X Close

Online Exclusive

Bend It Like Bedi

Saturday, 5 August 2017 | MYT 9:57 AM

MMA is supposed to be about skill in the cage, not trash talking

Not a day goes by without there being some sort of "news" on the upcoming boxing match between Floyd Mayweather and Conor McGregor on Aug 26.

Whether it's about McGregor's pinstripe suit or Mayweather's "money", most of the news has bordered on the ridiculous.

These included both parties trading barbs and insults with one another, some of which weren't funny at all.

It has slightly quietened down since the four press conferences last month to promote the match, but it's still hard to escape the exploits and every move of these two.

In short, this showdown is nothing but a farce. It's a farce to sports in general and boxing especially. Muhammad Ali would be turning over in his grave.

From what I've gathered so far, it's only about the money. The sums are incredible. McGregor seems to be the biggest winner in this whole farce. If he wins and that seems highly unlikely since he is not a boxer.

After all, Mayweather holds a 49-0 record in boxing, although he has never knocked anyone out since 2011.

If McGregor loses, which is probably what will happen, he still wins. He gets a ridiculous amount of money and the glory for accepting the challenge to box with Mayweather.

It has been speculated that Mayweather agreed to the match because he has no money in reality and owes the tax man a whole lot.

To me, this match is akin to asking a rugby union team to play against an American football team in the latter's format.

Maybe the New Zealand All Blacks can play against the New England Patriots in an American Football match.

Or perhaps, getting the Malaysian hockey team to play the Canadian ice-hockey team.

You can see where I'm going with this.

For someone like me who just got interested in MMA not too long ago, these kind of match-ups makes me wonder if it's a mockery to the sports.

It's so obvious that everything is about how much ratings you get and how much money you can skim off people.

But MMA is not like that in reality. It is about the likes of Saiful "Vampire" Merican, a Malaysian fighter who shows humility and humbleness outside the octagon.

It is about how people learn martial arts and get the opportunity to showcase this at the highest level.

The Terengganu-born fighter who specialises in Muay Thai competes in the ONE Championship, said to be the biggest MMA promotion in Asia.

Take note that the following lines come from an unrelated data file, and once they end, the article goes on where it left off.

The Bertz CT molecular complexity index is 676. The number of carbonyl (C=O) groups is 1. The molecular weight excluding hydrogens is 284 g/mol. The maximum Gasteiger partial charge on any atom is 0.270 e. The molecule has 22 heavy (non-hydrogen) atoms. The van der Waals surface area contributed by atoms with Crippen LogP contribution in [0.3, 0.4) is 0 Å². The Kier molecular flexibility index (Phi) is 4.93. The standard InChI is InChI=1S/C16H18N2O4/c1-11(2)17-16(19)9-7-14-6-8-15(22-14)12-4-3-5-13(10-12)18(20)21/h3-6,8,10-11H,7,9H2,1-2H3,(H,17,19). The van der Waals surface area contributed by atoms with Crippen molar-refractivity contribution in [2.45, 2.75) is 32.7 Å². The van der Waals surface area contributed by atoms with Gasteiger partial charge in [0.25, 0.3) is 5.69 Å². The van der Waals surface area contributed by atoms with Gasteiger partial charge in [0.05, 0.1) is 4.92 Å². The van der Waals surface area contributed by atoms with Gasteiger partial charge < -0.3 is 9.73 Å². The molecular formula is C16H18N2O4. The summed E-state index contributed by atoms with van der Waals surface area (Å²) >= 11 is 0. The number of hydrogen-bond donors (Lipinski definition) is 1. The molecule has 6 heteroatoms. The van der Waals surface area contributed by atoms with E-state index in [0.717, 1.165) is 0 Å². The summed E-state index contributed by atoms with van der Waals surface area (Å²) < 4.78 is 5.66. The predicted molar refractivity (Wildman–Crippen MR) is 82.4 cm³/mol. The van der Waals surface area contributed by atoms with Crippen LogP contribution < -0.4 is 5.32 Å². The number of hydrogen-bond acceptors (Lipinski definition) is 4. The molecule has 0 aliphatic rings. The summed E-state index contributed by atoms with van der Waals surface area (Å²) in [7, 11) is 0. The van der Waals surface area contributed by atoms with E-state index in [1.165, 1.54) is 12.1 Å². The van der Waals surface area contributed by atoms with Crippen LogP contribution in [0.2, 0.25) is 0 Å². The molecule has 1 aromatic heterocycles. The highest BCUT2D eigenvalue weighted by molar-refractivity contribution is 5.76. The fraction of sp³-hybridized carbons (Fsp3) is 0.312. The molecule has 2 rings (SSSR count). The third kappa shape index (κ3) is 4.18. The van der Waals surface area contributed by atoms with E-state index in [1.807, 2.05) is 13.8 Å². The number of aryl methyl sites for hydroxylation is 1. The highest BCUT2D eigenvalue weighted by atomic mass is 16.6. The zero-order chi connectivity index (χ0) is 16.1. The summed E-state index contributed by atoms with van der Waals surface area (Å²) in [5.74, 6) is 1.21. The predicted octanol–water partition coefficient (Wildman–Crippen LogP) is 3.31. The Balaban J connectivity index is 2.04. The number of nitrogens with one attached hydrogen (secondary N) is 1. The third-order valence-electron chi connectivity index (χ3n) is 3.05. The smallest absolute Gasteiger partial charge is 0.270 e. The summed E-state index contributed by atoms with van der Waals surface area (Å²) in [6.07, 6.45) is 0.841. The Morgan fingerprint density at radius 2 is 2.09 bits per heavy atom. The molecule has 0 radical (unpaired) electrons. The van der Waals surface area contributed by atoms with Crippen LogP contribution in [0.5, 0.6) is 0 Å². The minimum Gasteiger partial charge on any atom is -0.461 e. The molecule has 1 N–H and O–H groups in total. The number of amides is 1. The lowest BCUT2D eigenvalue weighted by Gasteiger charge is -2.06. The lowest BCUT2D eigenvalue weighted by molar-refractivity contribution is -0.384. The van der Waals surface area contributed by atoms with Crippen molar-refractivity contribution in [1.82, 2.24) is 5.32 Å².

There is no trash talk from Saiful, who explains that kind of behaviour is more common in the Westerns countries, especially in the Ultimate Fighting Championship (UFC).

What does he think about the McGregor-Mayweathter fight?

"It's turning into WWE…but its good marketing for the sport. You have the biggest name in MMA versus the biggest name in boxing. It's good for them," said the affable fighter from Setiu, Terengganu.

For Saiful, MMA is about respect, being humble, sacrifices and never giving up. After all that's what Saiful is about.

Today, Saiful will fight against Len Chen from China in a Bantamweight bout in Macau.

This is his first overseas bout with ONE championship and hopefully the first of many for the fighter who has a 5-3 record.

Hopefully he gets his shot at the title one day soon.

Learning martial arts is not about showing off, just like that guy who tried to mess with some Nepali guards but got in a spot of trouble at a Subang Jaya apartment recently.

"That is a bad impression of an MMA fighter. A professional fighter would not fight in the street unless it was for self-defense," said Saiful.

Likewise, the trash talking is really unbecoming of a sport which is looking more and more like WWE.

Hopefully that part of the sport, which is really growing in Malaysia, gets sorted out.


More Articles

Filter by

Getting into the Sea Games mood

19 August 2017

For some reason or another, the name Loo Kum Zee comes to mind whenever the topic of the Sea Games comes up.

A file pic of Malaysian football fans during at the Rajamanggala National stadium in Bangkok during the AFF Suzuki Cup final in 2014.

Malaysian football is about all of us

25 March 2017

Everyone needs to play their part to make Malaysian football a success.

Switzerland's Roger Federer (right) stands next to Rod Laver as he celebrates with the championship trophy during the awards ceremony after his victory against Spain's Rafael Nadal (left) in the men's singles final on day 14 of the Australian Open tennis tournament in Melbourne on Jan 29. - AFP

A reunion of greats at the Australian Open

30 January 2017

WHAT an epic game it was between two greats of tennis – Roger Federer and Rafael Nadal – at the final of this year’s Australian Open.

Bending it like Faiz

15 January 2017

Faiz's award winning goal is everything Malaysian football is not.

  • Page 1 of 1

Go to page:


Recent Posts

More Columnists